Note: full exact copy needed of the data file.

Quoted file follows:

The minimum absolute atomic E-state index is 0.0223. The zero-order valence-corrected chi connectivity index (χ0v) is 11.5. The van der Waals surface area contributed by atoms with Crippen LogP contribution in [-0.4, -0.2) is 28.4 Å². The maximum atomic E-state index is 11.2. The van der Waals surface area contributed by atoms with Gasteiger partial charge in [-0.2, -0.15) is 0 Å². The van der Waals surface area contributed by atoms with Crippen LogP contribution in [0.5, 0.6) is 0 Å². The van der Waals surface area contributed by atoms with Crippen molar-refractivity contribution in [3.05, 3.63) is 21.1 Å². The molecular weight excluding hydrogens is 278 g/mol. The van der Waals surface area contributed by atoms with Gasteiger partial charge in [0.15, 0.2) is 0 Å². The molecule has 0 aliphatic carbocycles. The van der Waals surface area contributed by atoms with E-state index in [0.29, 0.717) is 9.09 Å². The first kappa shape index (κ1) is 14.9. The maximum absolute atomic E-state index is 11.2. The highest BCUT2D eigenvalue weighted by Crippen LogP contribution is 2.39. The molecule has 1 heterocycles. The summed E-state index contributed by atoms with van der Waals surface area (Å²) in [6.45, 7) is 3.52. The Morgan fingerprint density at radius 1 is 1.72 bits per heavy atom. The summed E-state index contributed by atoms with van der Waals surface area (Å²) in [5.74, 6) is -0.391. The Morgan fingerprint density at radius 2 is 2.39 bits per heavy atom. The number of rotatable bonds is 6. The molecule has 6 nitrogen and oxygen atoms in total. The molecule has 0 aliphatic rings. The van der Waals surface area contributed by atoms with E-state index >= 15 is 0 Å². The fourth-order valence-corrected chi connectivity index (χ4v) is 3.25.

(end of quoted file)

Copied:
The minimum absolute atomic E-state index is 0.0223. The zero-order valence-corrected chi connectivity index (χ0v) is 11.5. The van der Waals surface area contributed by atoms with Crippen LogP contribution in [-0.4, -0.2) is 28.4 Å². The maximum atomic E-state index is 11.2. The van der Waals surface area contributed by atoms with Gasteiger partial charge in [-0.2, -0.15) is 0 Å². The van der Waals surface area contributed by atoms with Crippen LogP contribution in [0.5, 0.6) is 0 Å². The van der Waals surface area contributed by atoms with Crippen molar-refractivity contribution in [3.05, 3.63) is 21.1 Å². The molecular weight excluding hydrogens is 278 g/mol. The van der Waals surface area contributed by atoms with Gasteiger partial charge in [0.15, 0.2) is 0 Å². The molecule has 0 aliphatic carbocycles. The van der Waals surface area contributed by atoms with E-state index in [0.29, 0.717) is 9.09 Å². The first kappa shape index (κ1) is 14.9. The maximum absolute atomic E-state index is 11.2. The highest BCUT2D eigenvalue weighted by Crippen LogP contribution is 2.39. The molecule has 1 heterocycles. The summed E-state index contributed by atoms with van der Waals surface area (Å²) in [6.45, 7) is 3.52. The Morgan fingerprint density at radius 1 is 1.72 bits per heavy atom. The summed E-state index contributed by atoms with van der Waals surface area (Å²) in [5.74, 6) is -0.391. The Morgan fingerprint density at radius 2 is 2.39 bits per heavy atom. The number of rotatable bonds is 6. The molecule has 6 nitrogen and oxygen atoms in total. The molecule has 0 aliphatic rings. The van der Waals surface area contributed by atoms with E-state index >= 15 is 0 Å². The fourth-order valence-corrected chi connectivity index (χ4v) is 3.25.